Everyone knows that correlation is not causation. Many people don’t know that in scientific jargon, “predict” and “explain” are also not causation. They are forms of correlation.

(Technically, “association” might be a better term than “correlation”, which can have a narrower technical meaning in statistics. But since I’m writing this for non-experts, I’m going to use the term “correlation” in the colloquial, wider sense.)

These terms can cause extreme miscommunication:

In lay usage, “X predicts Y” implies that X comes before Y. Predictions are about the future. In statistics, there is no time implication at all. It is just a type of correlation. If I said that I could use 2020 data to “predict” things that happened in 2019 (or 1920), most people would laugh at me. But this is a perfectly legitimate usage of statistical “prediction”.

Similarly, the general sense of “explanation” means a conceptual understanding of a phenomenon. In statistics, “explanation” implies no such understanding, only a certain type of correlation.

Because of the time-implication of “prediction” and the conceptual-understanding implication of “explanation”, most people are likely to interpret these as evidence for or even proof of causation. But in many cases, they merely mean correlation.

If you are reading scientific papers, be careful with how you interpret these terms. If you are reading reports about science, know that the reporter might not be clear on this point. If you are reporting science yourself, be responsible with what you write.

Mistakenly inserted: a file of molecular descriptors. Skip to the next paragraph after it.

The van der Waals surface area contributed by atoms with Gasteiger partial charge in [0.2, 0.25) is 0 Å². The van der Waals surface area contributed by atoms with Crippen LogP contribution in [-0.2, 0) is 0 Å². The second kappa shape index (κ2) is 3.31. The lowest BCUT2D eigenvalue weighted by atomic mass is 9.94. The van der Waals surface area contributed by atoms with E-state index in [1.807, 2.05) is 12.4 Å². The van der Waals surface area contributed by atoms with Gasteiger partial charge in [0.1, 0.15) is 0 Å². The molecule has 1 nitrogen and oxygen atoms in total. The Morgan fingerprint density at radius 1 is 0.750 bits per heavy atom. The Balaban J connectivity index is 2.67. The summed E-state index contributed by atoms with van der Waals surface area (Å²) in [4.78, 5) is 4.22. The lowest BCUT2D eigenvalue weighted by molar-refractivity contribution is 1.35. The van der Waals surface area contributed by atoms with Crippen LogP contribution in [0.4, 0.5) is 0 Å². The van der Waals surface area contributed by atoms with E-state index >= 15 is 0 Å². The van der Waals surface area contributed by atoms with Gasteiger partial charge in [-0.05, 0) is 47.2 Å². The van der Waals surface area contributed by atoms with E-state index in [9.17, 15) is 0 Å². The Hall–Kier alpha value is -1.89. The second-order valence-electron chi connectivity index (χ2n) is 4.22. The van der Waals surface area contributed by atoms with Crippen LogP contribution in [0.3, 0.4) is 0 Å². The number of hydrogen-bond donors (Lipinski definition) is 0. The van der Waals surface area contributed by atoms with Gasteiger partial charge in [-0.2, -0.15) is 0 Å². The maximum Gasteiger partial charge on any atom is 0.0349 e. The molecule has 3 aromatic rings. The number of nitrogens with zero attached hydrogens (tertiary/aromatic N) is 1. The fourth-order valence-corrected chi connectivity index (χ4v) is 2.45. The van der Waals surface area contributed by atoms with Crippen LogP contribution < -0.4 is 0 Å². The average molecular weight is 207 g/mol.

(By the way, without @NeuroStats I wouldn’t know this stuff either. Any value in this post is thanks to her; errors are mine alone.)

## “Prediction” and “explanation” are not causation

Link post

Everyone knows that correlation is not causation. Many people don’t know that in scientific jargon, “predict” and “explain” are

alsonot causation. They are forms of correlation.(Technically, “association” might be a better term than “correlation”, which can have a narrower technical meaning in statistics. But since I’m writing this for non-experts, I’m going to use the term “correlation” in the colloquial, wider sense.)

These terms can cause extreme miscommunication:

In lay usage, “X predicts Y” implies that X comes

beforeY. Predictions are about the future. In statistics, there is no time implication at all. It is just a type of correlation. If I said that I could use 2020 data to “predict” things that happened in 2019 (or 1920), most people would laugh at me. But this is a perfectly legitimate usage of statistical “prediction”.Similarly, the general sense of “explanation” means a conceptual understanding of a phenomenon. In statistics, “explanation” implies no such understanding, only a certain type of correlation.

Because of the time-implication of “prediction” and the conceptual-understanding implication of “explanation”, most people are likely to interpret these as evidence for or even proof of causation. But in many cases, they merely mean correlation.

If you are reading scientific papers, be careful with how you interpret these terms. If you are reading reports about science, know that the reporter might not be clear on this point. If you are reporting science yourself, be responsible with what you write.

(By the way, without @NeuroStats I wouldn’t know this stuff either. Any value in this post is thanks to her; errors are mine alone.)